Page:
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Tampa Bay Buccaneers

Tampa Bay Buccaneers

A Real Strength

As impressive as every corner of the Bucs’ new facility is, few areas can quite match the promise of progress offered by the enormous and intricately-stocked weight room


The Bucs' new weight room (only partially pictured here) includes nearly 70 different types of machines, including about 30 the team has never utilized before

When Mike Morris opened his new place of work for business on Monday afternoon, there were 55 eager consumers waiting at the door, like break-of-dawn bargain hunters raiding the mall on the morning after Thanksgiving.

Morris wasn't selling anything, though, unless you count the promise of increased efficiency, improved productivity and – within this group of men – greater unity and camaraderie. Still, these 55 people at the door were eager to inspect the merchandise.

Morris' new place of the work is the palatial weight room at the Tampa Bay Buccaneers' new training facility, which is in its first week of operation. It is one of the many oversized wonders Buccaneer players are discovering at the stunningly equipped headquarters, alongside such vastly improved areas as the training room, the locker room and the team meeting rooms. The weight room is particularly easy to find, actually – it happens to be its own separate building, covering 16,000 square feet of space and connected to the east end of the main building by a stylized breezeway.

The first group of Buccaneers to use the new weight room came in after Monday's early-afternoon practice, which in itself says much about the draw of the new place. Two-thirds of the entire roster looking for a grinding workout after a two-hour practice in 95-degree heat? That's got to be a record.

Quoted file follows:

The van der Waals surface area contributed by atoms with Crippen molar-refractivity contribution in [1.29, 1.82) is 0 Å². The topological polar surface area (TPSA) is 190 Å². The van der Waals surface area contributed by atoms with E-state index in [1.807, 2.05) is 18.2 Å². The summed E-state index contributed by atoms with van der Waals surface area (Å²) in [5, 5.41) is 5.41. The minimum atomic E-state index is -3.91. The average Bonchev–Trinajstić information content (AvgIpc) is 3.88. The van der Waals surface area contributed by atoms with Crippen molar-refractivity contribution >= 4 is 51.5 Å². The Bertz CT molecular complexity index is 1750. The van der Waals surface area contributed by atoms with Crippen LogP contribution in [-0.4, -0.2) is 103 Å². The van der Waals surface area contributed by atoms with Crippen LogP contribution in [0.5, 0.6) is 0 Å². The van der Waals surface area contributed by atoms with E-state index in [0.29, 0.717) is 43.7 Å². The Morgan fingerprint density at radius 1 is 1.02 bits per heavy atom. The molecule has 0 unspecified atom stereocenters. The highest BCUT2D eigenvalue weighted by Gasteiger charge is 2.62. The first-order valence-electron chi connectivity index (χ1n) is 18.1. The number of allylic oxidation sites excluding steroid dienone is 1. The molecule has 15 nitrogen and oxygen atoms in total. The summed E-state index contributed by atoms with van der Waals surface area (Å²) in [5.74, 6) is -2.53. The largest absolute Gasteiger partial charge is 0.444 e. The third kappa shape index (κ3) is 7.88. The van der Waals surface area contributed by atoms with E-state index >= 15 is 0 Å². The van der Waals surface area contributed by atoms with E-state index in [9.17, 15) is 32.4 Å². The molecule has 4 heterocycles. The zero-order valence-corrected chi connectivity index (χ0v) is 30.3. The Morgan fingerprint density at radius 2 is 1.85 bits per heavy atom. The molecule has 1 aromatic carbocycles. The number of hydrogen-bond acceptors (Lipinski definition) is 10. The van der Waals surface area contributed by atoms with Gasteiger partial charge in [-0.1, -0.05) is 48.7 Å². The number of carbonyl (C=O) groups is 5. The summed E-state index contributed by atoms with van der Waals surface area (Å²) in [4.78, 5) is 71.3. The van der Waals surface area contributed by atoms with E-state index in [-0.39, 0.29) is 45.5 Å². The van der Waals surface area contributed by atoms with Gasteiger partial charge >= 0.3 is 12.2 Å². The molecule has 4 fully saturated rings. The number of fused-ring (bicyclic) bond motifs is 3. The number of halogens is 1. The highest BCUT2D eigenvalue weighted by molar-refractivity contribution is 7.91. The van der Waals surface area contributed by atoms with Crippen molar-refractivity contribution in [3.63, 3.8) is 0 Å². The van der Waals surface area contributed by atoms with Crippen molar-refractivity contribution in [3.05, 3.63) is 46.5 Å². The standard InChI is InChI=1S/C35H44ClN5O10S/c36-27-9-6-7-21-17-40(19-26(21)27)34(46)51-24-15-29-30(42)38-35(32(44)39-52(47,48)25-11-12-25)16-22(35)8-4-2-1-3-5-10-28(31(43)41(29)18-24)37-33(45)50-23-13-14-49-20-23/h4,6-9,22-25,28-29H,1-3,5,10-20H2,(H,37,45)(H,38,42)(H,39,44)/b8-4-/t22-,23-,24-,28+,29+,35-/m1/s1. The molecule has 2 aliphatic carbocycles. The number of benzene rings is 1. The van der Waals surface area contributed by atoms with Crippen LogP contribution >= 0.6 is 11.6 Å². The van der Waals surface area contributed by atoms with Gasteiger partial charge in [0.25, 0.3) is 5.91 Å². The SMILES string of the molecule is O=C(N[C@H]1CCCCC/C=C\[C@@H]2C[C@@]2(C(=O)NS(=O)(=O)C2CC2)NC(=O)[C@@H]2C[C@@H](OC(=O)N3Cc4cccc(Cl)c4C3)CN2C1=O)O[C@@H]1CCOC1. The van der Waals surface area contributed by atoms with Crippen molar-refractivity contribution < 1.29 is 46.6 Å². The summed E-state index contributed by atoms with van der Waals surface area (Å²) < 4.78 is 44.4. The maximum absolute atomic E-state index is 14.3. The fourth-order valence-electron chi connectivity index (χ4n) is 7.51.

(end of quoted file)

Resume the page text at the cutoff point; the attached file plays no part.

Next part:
"This has never been like this, ever," said Morris. "I've been here five years and I've never seen anything like it. It was amazing. And nothing was bogged down, no one was waiting for a machine."

The players just couldn't wait, and you can't blame them. A huge locker room is convenient and comfortable, a well-stocked dining room is a creature comfort and a giant cold tub means no waiting in the training room. But a state-of-the-art weight room connects to something very concrete for these athletes. The gains they will make in this hangar-sized room can very directly translate into how well they perform on the field, how successful and how healthy the remainders of their careers are.

At One Buccaneer Place, the team's home from 1976 through last week, the weight room was constrained by the overall size of the place, which was probably the smallest facility in the league. Even after several rounds of remodeling, it was still more cramped than most college facilities. Machines spilled out onto the back porch and there was room for only a few treadmills and stair-steppers. It was the same story in the weight room as in many places in the building – a strong support staff working with the complete backing of ownership, but with not enough room to do everything they wished to do.

"It had some limiting factors, but as coaches you adapt to whatever situation you're in," said Morris. "But, obviously, when you move into something enormous like this, you just become more creative. Now we can actually run the program the way we want to; we won't be limited in anything we want to."

Now, no team in the NFL can provide a better strength-training environment for their players than the Buccaneers.

"We're getting a great response from the players as they see the different machines and free-weight apparatus that we brought in here," said Morris. "This is an outstanding facility for us to do our program, do the things that we want to do. We won't be limited in anything that we do. We can be more creative with our in-season and off-season programs. We can help these guys get better every day, all year."

Those 55 first-time visitors worked out in unison, comfortably, because the weight room's floor is lined with six long rows of machines and free-weight racks. There are 60-70 different types of machines, about 30 of which are completely new to the Bucs' inventory. The large racks along the front row are big enough for players to work back-to-back, which means there will never be a wait for any weightlifting. And the machines are specific enough to bend to the need of any player on the team.

"We can isolate any muscle or part of the body," said Morris. "Say, for kickers we have a dual hip machine that they would use. We specify certain machines for certain players and we have some prototypes that we're going to put into use and see what kind of feedback we get. A lot of this stuff is unique."